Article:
by Mark Young
President, Rational Games, Inc.
Greetings, fellow players in the Game of Life.
James Carse, in his seminal and delightful 1986 short treatise “Finite and Infinite Games” summed it up:
“There are at least two kinds of games in life. One could be called finite, the other infinite. A finite game is played for the purpose of winning, an infinite game for the purpose of continuing the play.”
I blogged about this fairly abstractly in August 2017, here.
but Simon Sinek, in his 2019 book “The Infinite Game” has now very effectively transposed the metaphor to the world of business, in a fairly concrete and thought-provoking analysis. What can we learn from this way of thinking as we set and execute strategies for any larger organization?
First of all, just what does “winning” mean in that context? As Sinek lucidly elaborates, the business world offers both kinds of games. And business leaders always have a choice as to which they want to play. They choose the mindset. They help craft and follow the rules. And they are free at any time to “change the game”, in concert with their fellow players. And certainly, pace Milton Friedman, “the business of business is about more than business”.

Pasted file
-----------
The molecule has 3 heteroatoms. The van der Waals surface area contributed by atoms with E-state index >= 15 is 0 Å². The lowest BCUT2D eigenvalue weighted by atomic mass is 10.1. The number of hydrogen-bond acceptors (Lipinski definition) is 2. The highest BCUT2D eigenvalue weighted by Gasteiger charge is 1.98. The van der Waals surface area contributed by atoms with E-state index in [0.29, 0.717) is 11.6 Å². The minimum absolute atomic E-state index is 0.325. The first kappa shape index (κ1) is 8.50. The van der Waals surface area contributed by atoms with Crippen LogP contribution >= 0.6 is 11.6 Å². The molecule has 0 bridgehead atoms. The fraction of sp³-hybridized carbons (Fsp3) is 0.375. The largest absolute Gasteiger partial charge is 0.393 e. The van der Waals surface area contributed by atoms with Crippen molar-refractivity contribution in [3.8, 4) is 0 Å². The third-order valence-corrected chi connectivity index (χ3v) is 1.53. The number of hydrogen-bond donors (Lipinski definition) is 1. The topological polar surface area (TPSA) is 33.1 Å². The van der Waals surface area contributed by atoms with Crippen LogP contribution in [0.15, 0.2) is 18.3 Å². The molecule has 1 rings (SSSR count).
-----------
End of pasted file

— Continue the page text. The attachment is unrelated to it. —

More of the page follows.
More specifically, Sinek first expands on what he calls a “Just Cause”, which for him is an extension of the “Tell them Why” phraseology of his previous work. For this key motivator of any player in an Infinite Game goes way beyond winning. Such a cause is never just a “moon shot or “be the Best” or “Targeted Growth Initiative” or even some sort of Corporate Social Responsibility mantra. Rather, it is a way of keeping the game going for its own sake, infinitely generating our own prosperity and progress, in Flow and not against nature. And it doesn’t matter who is a “winner” or “loser”.
Successful play in an Infinite Game also requires what Sinek calls a “Trusting Team”. Team members need clear shared values, psychological safety and freedom to express vulnerability.
This is a radically different leadership style from what most of us are used to, not only in the Western world. Integral to that effort is that we begin to measure trust in organizations, not just performance. Our benchmarks are re-interpreted from short-term KPIs to longer-term discussions of impact and benefit for all players.
Finally, Sinek has interesting things to say about competition in an Infinite Game, in his exposition about “Worthy Rivals”. We frame our fellow players positively, seeking to learn from each other as we take “best practices” to a new level. In this way we all become better players and the Game profits enormously. There is no limit on excellence when we engage in this way.
In any case, an Infinite Game is a journey, not just a series of events. It calls for not just stability but true resilience. And it applies to far larger contexts than business. It remains a metaphor on life, enriched now by some very helpful guidance on how to implement this in the real world. Thanks, Simon!